Inspirational People Series: Mahatma Gandhi


Philosopher, encourager, and “Father” of the nation India Gandhi was born Mohandas Karamchand Gandhi October 2, 1869. Now I understand that this man is more recent compared to the other Inspirational people I’ve discussed and analyzed, but because of my upcoming study of this man in my history class I’ll share my own information on this man along with the facts from the “About” website 20th Century People: Mohandas Gandhi, and the HISTORY channel website.

Gandhi spent most of his life fighting against discrimination and leading a non-violent movement against European, specifically British, forces that ruled over South Africa. Gandhi grew up to become a peaceful, quiet man who had to step up and become a leader for his people. Documents about him state that he was a shy, obedient young man that was an average student in school. According to the “About” website Gandhi didn’t always live morally correct according to his Hindu religion. At a rebellious age Gandhi had smoked and eaten meat but deeply regrets that decision as he becomes a man, but those incidents most likely taught him more of the world that he lives in. At thirteen, a young age according to our American society, Gandhi married and had four sons. I can’t quite imagine how he would have followed his duty to provide for his family at a young age, so I’m sure his parents had housed Gandhi’s wife and sons until his sustainable life. At age eighteen Gandhi left India and his family behind to go to school in London, England to become a Lawyer. While in London he had experienced what he identified as a surprising amount of discrimination. During his studies he became close with the Hindu faith, which became the backbone of his future actions. When he returned to India he attempted to practice law but had trouble grasping the India law system and lacked confidence in his cases. Age 23 he left his family again to travel to South Africa and deal with a case, but little did he know he was going to have to deal with a bigger problem in British controlled Natal. After Gandhi experienced discrimination in South Africa, starting with his refusal of moving from a first class passenger train to third class, which brought the interference of a policeman, he discovered other Indians and natives experienced the same injustice. His morals and newfound confidence forced him to fight this injustice and for the next twenty years of his life he fought, peacefully, for the rights of Indians in South Africa.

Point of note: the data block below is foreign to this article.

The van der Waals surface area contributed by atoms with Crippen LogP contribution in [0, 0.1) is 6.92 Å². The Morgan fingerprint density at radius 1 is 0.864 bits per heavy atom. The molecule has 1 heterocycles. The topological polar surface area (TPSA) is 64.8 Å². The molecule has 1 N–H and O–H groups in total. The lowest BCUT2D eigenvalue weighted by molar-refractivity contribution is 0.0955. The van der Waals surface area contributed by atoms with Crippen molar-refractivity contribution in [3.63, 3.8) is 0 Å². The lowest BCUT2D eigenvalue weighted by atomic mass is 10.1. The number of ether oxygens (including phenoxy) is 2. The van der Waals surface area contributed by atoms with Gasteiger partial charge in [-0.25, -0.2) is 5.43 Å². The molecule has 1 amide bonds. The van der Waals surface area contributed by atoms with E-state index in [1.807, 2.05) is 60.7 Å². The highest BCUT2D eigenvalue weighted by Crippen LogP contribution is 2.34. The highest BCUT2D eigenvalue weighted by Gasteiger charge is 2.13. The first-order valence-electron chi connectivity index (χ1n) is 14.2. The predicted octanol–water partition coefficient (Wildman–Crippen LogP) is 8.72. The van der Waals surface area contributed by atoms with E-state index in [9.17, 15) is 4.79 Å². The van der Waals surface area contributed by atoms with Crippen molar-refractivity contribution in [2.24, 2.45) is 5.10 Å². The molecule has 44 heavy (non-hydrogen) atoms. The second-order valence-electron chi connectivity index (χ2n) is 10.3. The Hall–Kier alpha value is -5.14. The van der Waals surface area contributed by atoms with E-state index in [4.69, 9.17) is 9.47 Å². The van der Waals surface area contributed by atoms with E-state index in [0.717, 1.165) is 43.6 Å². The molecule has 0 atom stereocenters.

He used non-violent tactics to battle the England discriminatory practices and so that Indians could receive their rights. His religion refused for him to become angry towards the way he was being treated and even when he was put in jail he came out continuing his peaceful battle against injustice. Through his works and the support of his followers Britain granted them their independence but had split India into Muslim and Hindu. This partition caused religious violence, and even Gandhi wasn’t completely satisfied with British’s decision upon Indian independence. Gandhi became a symbol as justice and peaceful strength even after his assassination. Today Gandhi is rightfully known as the “Father of India”. His tenacity and endurance as well as his peaceful teaching has influenced thousands to fight for all that is just and civil.


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